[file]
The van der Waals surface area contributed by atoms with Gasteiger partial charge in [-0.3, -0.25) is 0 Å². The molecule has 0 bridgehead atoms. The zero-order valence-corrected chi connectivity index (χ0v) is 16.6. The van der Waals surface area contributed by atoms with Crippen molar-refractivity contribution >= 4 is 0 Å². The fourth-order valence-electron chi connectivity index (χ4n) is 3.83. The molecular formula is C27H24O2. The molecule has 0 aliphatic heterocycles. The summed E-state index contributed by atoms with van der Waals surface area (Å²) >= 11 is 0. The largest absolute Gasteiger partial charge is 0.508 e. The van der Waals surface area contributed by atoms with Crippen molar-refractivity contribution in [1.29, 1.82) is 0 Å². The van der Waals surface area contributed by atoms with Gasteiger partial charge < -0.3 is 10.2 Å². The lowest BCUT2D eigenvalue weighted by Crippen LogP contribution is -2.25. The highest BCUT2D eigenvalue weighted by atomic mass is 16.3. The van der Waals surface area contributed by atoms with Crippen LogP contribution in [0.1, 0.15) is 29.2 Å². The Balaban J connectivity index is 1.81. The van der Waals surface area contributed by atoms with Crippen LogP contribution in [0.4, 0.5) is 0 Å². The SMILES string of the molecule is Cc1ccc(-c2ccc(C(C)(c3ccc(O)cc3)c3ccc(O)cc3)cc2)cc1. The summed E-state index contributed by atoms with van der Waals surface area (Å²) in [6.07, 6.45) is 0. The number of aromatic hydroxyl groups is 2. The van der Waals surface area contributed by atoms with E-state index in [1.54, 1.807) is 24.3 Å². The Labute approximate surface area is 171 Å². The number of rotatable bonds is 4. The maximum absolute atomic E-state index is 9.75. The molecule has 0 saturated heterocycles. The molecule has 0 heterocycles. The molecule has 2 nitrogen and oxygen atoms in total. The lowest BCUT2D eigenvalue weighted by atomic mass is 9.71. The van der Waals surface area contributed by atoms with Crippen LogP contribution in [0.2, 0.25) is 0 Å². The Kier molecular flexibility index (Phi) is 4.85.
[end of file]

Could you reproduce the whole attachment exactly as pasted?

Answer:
The van der Waals surface area contributed by atoms with Gasteiger partial charge in [-0.3, -0.25) is 0 Å². The molecule has 0 bridgehead atoms. The zero-order valence-corrected chi connectivity index (χ0v) is 16.6. The van der Waals surface area contributed by atoms with Crippen molar-refractivity contribution >= 4 is 0 Å². The fourth-order valence-electron chi connectivity index (χ4n) is 3.83. The molecular formula is C27H24O2. The molecule has 0 aliphatic heterocycles. The summed E-state index contributed by atoms with van der Waals surface area (Å²) >= 11 is 0. The largest absolute Gasteiger partial charge is 0.508 e. The van der Waals surface area contributed by atoms with Crippen molar-refractivity contribution in [1.29, 1.82) is 0 Å². The van der Waals surface area contributed by atoms with Gasteiger partial charge < -0.3 is 10.2 Å². The lowest BCUT2D eigenvalue weighted by Crippen LogP contribution is -2.25. The highest BCUT2D eigenvalue weighted by atomic mass is 16.3. The van der Waals surface area contributed by atoms with Crippen LogP contribution in [0.1, 0.15) is 29.2 Å². The Balaban J connectivity index is 1.81. The van der Waals surface area contributed by atoms with Crippen LogP contribution in [0.4, 0.5) is 0 Å². The SMILES string of the molecule is Cc1ccc(-c2ccc(C(C)(c3ccc(O)cc3)c3ccc(O)cc3)cc2)cc1. The summed E-state index contributed by atoms with van der Waals surface area (Å²) in [6.07, 6.45) is 0. The number of aromatic hydroxyl groups is 2. The van der Waals surface area contributed by atoms with E-state index in [1.54, 1.807) is 24.3 Å². The Labute approximate surface area is 171 Å². The number of rotatable bonds is 4. The maximum absolute atomic E-state index is 9.75. The molecule has 0 saturated heterocycles. The molecule has 0 heterocycles. The molecule has 2 nitrogen and oxygen atoms in total. The lowest BCUT2D eigenvalue weighted by atomic mass is 9.71. The van der Waals surface area contributed by atoms with Crippen LogP contribution in [0.2, 0.25) is 0 Å². The Kier molecular flexibility index (Phi) is 4.85.